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Date: 19 September 2016. Varied Recommendations.
Guest author Rich Gano on M/V Frolic.

This piece is for The Writer's Block. It's written by Rich Gano. I came to know him through his beloved woodie Calypso. She was a Grand Banks with emphasis on the Grand. Cap'n Rich offers a perspective on boatyards and the work performed therein. Enjoy.



 

As for recommending a yard or specific repair shop, no two boaters are going to have the same experience with a yard because no two boats and their associated problems are the same, and repair yard and repair personnel turnover guarantees varied results over the years if not months.
 

I live near a well-known local yard and know the owner, and his staff knows I know their boss. However, that did not prevent them putting my propellers on the wrong shafts once. Can you imagine what would have happened had I not caught it and tried to back out of the lift on launch day? I watched the same pair of mechs [mechanics] incorrectly reinstalling my shafts into their couplings at the tranny [transmission] and had to insist they redo the job properly.
 

They no longer work there (not because I turned them in to
their boss), but who's to say their replacements are any better?
 

In my memory, this same yard built high quality 70-foot sport-fishing battle cruisers (the molds are still sitting there). So why were they making those mistakes on my simple jobs?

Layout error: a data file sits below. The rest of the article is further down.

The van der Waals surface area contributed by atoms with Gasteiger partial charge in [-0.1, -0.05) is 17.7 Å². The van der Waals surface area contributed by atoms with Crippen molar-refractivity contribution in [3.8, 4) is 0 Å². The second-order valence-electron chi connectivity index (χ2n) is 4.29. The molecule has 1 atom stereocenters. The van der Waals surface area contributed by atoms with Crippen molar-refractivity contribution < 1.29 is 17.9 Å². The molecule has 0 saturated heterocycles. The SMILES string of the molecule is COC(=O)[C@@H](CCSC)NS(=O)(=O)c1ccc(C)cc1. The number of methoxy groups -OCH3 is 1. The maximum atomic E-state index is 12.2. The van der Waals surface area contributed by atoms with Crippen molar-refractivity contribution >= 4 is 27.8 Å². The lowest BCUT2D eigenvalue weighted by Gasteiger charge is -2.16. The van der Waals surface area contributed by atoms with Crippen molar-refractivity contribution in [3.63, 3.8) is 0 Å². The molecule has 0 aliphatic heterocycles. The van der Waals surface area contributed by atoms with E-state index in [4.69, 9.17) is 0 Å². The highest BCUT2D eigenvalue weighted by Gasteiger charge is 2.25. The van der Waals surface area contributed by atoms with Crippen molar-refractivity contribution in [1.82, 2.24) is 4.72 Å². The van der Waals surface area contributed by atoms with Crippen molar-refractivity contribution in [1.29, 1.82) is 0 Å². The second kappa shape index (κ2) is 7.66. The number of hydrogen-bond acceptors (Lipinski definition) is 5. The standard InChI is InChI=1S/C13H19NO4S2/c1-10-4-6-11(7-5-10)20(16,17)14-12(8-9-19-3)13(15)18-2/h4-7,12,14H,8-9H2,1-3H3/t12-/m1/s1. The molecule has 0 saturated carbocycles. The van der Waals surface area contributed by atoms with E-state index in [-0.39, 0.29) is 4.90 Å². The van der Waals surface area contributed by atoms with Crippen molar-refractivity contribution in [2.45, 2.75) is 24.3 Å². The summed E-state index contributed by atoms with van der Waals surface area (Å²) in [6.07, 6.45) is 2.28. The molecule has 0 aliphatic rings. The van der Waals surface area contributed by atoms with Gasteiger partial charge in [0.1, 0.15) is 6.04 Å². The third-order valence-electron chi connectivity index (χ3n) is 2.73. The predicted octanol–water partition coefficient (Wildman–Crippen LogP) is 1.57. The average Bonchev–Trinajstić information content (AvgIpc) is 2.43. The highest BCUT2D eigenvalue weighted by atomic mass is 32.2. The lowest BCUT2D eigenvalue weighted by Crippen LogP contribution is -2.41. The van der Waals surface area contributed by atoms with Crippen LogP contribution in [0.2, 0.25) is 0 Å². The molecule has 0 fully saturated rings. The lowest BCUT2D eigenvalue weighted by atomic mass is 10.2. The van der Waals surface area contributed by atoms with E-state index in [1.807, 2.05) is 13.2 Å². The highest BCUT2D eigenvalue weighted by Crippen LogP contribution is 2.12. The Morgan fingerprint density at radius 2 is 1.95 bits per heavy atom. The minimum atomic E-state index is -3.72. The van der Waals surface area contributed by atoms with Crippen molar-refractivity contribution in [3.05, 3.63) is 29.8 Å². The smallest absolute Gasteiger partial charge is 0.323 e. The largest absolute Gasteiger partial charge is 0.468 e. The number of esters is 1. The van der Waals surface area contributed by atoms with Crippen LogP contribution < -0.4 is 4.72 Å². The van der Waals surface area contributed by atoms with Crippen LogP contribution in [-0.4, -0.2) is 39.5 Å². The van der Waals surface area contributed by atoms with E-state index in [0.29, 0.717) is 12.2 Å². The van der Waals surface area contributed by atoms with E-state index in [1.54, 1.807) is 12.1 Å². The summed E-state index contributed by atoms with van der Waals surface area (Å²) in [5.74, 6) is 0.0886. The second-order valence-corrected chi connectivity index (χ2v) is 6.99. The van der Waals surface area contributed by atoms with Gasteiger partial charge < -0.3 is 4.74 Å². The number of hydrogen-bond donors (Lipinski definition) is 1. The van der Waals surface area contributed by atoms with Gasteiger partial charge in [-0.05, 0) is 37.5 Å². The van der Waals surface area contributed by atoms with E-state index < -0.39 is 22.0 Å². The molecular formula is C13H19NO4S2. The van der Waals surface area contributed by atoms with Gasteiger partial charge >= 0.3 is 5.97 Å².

The folks building the big boats were a series of teams or individuals brought in for their specific parts (maybe somebody from SE Florida for the stabilizer installation) while the guys working my simple job were the low-level employees of the yard staff.

Your average run of the mill yard is not likely to employ true experts in any given area. As an example, when I took the wooden-hulled Calypso in for a bit of re-caulking of her 40-year old seams, I was advised by the yard owner to employ a specific outside contractor well known for his wooden hull expertise.



 

I learned in Navy yards long ago that you get the job you inspect and insist on - leave your boat to the mercy of the yard at your own risk.


That said, there are variations on that theme. A friend of mine who owns a large steel-hulled trawler and has neither time nor the inclination to involve himself in the technicalities of repair and maintenance problems pays a mutual friend of ours to perform and/or oversee yard work, including stabilizer repair by out-of-town experts, in this same local yard. His choice of overseer is excellent as our friend is extremely demanding and diligent in his efforts on behalf of the owner.
 

There are doubtless Cadillac yards out there where only white-clothed, long time employee/technicians work and where the rich folks take their mega-boats for loving care, but most of us are dealing with the real world of smaller boat ownership with carefully husbanded funds and yards like this one.


Today, as is usually the case, the yard is crammed with a lot of big boats getting a lot of high-dollar work done. Is it top quality work today? I have no way of knowing because I have no idea who is performing the work and who is inspecting it.
 

Captain Rich's new boat Frolic underway:

2005 Mainship 30 Pilot II currently in Panama City, FL


What do I say when asked if I recommend the yard? Well, I tell the questioner, they have never dropped my boat - yet.

Rich Gano on M/V Frolic.

The End

COMMENTS:
 

2016

Categories: Boats, Characters, In the Bilges, Locations, The Writer's Block

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